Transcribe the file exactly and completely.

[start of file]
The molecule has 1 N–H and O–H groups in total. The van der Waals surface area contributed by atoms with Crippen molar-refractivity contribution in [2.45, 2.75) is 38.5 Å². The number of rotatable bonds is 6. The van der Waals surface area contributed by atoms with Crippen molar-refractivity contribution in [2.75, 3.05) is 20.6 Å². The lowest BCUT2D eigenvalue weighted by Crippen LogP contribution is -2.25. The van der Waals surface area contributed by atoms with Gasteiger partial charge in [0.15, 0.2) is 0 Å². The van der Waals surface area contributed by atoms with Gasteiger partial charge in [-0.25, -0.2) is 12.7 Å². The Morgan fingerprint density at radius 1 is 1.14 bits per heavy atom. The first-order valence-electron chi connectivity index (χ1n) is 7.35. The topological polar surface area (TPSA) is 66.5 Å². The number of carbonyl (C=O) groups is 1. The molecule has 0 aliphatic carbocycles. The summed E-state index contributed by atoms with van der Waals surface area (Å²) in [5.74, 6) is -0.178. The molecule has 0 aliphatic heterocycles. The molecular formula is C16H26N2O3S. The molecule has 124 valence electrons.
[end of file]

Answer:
The molecule has 1 N–H and O–H groups in total. The van der Waals surface area contributed by atoms with Crippen molar-refractivity contribution in [2.45, 2.75) is 38.5 Å². The number of rotatable bonds is 6. The van der Waals surface area contributed by atoms with Crippen molar-refractivity contribution in [2.75, 3.05) is 20.6 Å². The lowest BCUT2D eigenvalue weighted by Crippen LogP contribution is -2.25. The van der Waals surface area contributed by atoms with Gasteiger partial charge in [0.15, 0.2) is 0 Å². The van der Waals surface area contributed by atoms with Gasteiger partial charge in [-0.25, -0.2) is 12.7 Å². The Morgan fingerprint density at radius 1 is 1.14 bits per heavy atom. The first-order valence-electron chi connectivity index (χ1n) is 7.35. The topological polar surface area (TPSA) is 66.5 Å². The number of carbonyl (C=O) groups is 1. The molecule has 0 aliphatic carbocycles. The summed E-state index contributed by atoms with van der Waals surface area (Å²) in [5.74, 6) is -0.178. The molecule has 0 aliphatic heterocycles. The molecular formula is C16H26N2O3S. The molecule has 124 valence electrons.